Among the different strategies I hope to try in promoting Every Broken Trust is a book tour through Texas. Texas is the largest market for mystery novels in the country, and I have many good friends in Texas.  I hope to hit Dallas, Fort Worth, Houston, Austin, and San Antonio for a week in September. Texas is also where the great organization Las Comadres started, and in September, Every Broken Trust will be a part of the Las Comadres National Latino Book Club.

Amelia Montes:  Is there a third installment coming?

Linda Rodriguez:  My agent is knocking out the final contract details on the third Skeet book, which will be called Every Hidden Fear, right now. So look for that next spring.

Amelia Montes:  Are you planning Skeet to be a recurring character in this mystery series?  I am calling it a mystery series--is that okay?  I guess that connects to my earlier question on whether there will be more.

Linda Rodriguez:  Yes, Skeet will continue to be the protagonist of these books. Some of the important secondary characters, such as Karen, Ignacio, Gil and Dolores, and others will take center stage as part of the mystery and main story of one book or another, though, as Karen and Ignacio do in this book. I see them as a repertory cast of characters. But the whole series is a meta-novel about Skeet’s development as a person.

Amelia Montes:  What does Skeet learn about herself in this new novel that she didn't learn in the first?

Linda Rodriguez:  One of the hardest lessons Skeet has to learn in this book is forgiveness. She also has to confront the clay feet of people she set up as role models and parents of choice and learn how to continue loving and valuing people who’ve fallen short of her ideals. This book also pushes Skeet further down the road toward integration into her life of her heritage and toward some sort of relationship with her estranged family. And in this book, Skeet must become a real nurturer of others, a role she’s always run from before.

Author, Linda Rodriguez
Amelia Montes:  Now that you've written two novels, what is your experience with the book business?  What advice can you give to a beginning writer who is ready to market a book?

Linda Rodriguez:  First of all, I’ve learned that publishing is ver-r-r-r-ry slow. Patience isn’t a virtue but a necessity.

Secondly, if you have written a novel and want to publish it, it’s probably not ready yet unless you’ve done an awful lot of re-visioning and rewriting, and you don’t want to submit what isn’t the best work you can do. Publishing, even at the top levels, is actually like a small town. Editors know each other and move from house to house. You don’t want to develop a reputation as someone who sends out half-baked work. So, make it your absolute best to begin with.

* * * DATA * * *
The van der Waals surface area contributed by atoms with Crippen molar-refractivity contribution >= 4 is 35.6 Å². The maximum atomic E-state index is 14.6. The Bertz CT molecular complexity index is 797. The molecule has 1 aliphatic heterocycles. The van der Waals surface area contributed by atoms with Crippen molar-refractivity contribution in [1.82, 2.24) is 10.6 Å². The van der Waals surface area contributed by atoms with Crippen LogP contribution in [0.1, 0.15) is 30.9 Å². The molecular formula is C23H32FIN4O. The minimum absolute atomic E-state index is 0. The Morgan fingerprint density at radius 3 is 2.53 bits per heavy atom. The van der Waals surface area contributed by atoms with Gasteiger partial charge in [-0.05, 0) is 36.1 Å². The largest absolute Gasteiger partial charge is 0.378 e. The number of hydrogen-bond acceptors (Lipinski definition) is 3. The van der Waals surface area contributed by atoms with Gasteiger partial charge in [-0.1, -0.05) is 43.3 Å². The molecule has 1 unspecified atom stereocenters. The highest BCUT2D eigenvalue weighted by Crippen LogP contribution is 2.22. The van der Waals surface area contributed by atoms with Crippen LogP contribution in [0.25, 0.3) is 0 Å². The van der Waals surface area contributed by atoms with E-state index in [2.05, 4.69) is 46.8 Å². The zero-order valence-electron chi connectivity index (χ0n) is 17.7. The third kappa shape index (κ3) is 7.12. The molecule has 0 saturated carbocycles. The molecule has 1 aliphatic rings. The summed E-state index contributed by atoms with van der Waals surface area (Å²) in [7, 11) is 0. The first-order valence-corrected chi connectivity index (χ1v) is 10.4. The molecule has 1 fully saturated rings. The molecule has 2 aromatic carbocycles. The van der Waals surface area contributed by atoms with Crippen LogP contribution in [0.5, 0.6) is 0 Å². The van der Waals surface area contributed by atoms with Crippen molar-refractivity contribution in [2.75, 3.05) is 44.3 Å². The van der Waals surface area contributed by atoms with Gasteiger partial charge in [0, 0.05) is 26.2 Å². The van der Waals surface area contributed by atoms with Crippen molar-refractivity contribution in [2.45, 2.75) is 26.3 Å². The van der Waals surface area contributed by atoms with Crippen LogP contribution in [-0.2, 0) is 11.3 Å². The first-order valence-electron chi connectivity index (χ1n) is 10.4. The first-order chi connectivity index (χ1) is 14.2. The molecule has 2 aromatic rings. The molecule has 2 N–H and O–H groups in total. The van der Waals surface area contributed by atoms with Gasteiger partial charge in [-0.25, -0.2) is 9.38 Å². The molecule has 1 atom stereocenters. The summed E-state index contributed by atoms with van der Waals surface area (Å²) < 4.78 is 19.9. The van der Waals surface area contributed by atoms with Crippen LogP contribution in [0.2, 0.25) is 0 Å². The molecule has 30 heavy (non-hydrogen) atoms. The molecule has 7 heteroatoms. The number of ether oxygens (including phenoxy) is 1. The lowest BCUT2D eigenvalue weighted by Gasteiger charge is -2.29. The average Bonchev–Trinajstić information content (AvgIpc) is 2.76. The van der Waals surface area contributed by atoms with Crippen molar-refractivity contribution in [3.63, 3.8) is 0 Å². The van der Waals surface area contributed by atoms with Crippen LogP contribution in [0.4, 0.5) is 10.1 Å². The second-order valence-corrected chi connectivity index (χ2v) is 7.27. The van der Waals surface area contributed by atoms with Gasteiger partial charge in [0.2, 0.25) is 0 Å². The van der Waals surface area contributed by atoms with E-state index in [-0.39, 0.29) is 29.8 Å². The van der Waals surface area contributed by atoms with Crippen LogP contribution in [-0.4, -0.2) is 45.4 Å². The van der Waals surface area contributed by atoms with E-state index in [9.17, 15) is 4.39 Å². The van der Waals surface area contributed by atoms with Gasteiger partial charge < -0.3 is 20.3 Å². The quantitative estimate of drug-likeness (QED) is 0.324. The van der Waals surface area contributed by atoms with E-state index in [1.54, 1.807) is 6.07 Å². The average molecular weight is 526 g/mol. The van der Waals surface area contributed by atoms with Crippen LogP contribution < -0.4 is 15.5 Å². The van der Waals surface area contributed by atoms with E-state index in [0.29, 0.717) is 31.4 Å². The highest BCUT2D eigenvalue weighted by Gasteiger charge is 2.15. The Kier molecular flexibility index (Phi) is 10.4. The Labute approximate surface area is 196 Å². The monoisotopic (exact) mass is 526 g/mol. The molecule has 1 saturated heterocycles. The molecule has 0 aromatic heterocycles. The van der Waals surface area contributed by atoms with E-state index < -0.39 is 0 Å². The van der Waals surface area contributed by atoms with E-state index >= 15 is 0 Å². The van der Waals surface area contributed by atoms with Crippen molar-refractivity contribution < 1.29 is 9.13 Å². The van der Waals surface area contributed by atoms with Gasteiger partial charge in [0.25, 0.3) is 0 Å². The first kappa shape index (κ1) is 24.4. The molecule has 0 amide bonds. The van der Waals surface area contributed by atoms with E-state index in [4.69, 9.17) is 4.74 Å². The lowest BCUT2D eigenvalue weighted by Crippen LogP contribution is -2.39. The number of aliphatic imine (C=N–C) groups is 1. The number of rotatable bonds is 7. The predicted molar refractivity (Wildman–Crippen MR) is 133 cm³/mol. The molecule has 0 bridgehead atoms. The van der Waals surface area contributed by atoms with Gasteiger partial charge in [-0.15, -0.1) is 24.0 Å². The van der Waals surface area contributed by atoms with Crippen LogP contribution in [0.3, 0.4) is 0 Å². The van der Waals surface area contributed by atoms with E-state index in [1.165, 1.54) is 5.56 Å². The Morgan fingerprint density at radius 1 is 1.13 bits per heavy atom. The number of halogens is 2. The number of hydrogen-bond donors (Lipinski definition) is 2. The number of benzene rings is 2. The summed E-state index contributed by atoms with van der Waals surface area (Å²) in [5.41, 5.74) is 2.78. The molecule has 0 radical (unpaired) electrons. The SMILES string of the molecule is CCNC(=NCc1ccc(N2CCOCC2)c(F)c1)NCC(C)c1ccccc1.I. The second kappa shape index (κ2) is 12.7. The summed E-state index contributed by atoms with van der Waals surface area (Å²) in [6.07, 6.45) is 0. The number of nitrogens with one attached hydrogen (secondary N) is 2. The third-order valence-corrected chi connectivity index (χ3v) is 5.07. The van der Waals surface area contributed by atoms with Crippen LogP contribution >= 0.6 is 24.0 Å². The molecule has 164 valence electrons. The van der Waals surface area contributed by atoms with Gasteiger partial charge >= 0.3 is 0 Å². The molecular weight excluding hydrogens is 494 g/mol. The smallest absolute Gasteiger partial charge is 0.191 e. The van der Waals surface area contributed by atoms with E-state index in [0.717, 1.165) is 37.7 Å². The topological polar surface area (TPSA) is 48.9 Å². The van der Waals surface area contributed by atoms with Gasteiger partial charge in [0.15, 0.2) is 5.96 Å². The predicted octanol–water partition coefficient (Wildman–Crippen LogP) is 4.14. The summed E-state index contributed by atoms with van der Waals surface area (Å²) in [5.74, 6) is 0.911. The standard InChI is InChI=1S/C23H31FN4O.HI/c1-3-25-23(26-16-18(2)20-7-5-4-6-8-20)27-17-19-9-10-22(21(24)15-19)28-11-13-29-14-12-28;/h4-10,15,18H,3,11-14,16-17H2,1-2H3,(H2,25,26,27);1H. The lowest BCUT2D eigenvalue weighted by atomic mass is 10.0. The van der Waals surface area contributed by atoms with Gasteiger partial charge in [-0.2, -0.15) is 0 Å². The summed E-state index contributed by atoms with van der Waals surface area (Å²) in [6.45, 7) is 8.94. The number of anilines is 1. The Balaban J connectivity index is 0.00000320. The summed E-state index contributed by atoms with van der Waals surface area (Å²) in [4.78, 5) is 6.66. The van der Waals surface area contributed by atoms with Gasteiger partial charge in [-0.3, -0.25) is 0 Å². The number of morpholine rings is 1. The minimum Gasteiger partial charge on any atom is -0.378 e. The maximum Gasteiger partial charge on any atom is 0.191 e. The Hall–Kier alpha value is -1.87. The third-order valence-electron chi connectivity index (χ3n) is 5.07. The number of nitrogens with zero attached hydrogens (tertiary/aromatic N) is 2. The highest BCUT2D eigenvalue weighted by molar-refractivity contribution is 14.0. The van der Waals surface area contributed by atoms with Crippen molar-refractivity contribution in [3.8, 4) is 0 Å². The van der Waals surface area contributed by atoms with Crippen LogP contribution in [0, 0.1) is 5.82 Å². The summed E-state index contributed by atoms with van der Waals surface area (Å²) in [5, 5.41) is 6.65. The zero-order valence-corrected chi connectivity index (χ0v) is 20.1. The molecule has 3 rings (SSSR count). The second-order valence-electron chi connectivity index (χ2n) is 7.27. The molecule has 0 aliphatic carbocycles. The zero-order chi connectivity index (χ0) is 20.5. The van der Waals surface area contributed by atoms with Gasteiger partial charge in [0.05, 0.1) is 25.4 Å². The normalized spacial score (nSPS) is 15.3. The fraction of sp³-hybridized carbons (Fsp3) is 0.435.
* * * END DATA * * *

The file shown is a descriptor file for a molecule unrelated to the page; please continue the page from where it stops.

Next, learn about the business of publishing. Like any other profession or industry, it has its own ways of doing things. Learn how things are and are not done. Don’t get a reputation as a fool or a boor simply because you haven’t bothered to learn how things work. Join a national professional writers’ organization—it almost doesn’t matter which. If you write mysteries and none of the mystery organizations are near, but you have a local branch of RWA, the romance writers national, don’t turn up your nose: (click here). Any of the national writers’ organizations will teach you a lot about the business of publishing—Mystery Writers of America, Sisters in Crime, Romance Writers of America, Science Fiction Writers of America, the Society for Children’s Book Writers and Illustrators, and others—and that’s what you need to learn.

I wrote a whole blog post about first steps to take for publishing your book with more information and you can find it here: (click here).

Amelia Montes:  You are a member of The Kansas City Latino Writers Collective.  Tell us a little bit about that group and how that group has helped your work.

Linda Rodriguez:  The Latino Writers Collective is an organization very dear to my heart. It’s based in Kansas City, Missouri, but also has members in other cities and states. The Collective supports Latino writers and the Latino community with critique sessions, workshops, readings and events, publications, and collaborations with other community organizations. I was vice president for six years. Now I’m no longer on the board, but I am still a member.

The Latino Writers Collective was very important to my work. I already had a master’s in creative writing, but it was while working with the Collective that I was encouraged to work with the Latino and Native American material of my life. I had always been discouraged from this by my professors (who meant well and were creatures of their time). I had already been published quite a bit before the Collective formed, but I feel that my fellow LWC members were a huge help as I began to do my best work. LWC is mi familia, and I always acknowledge them in my books.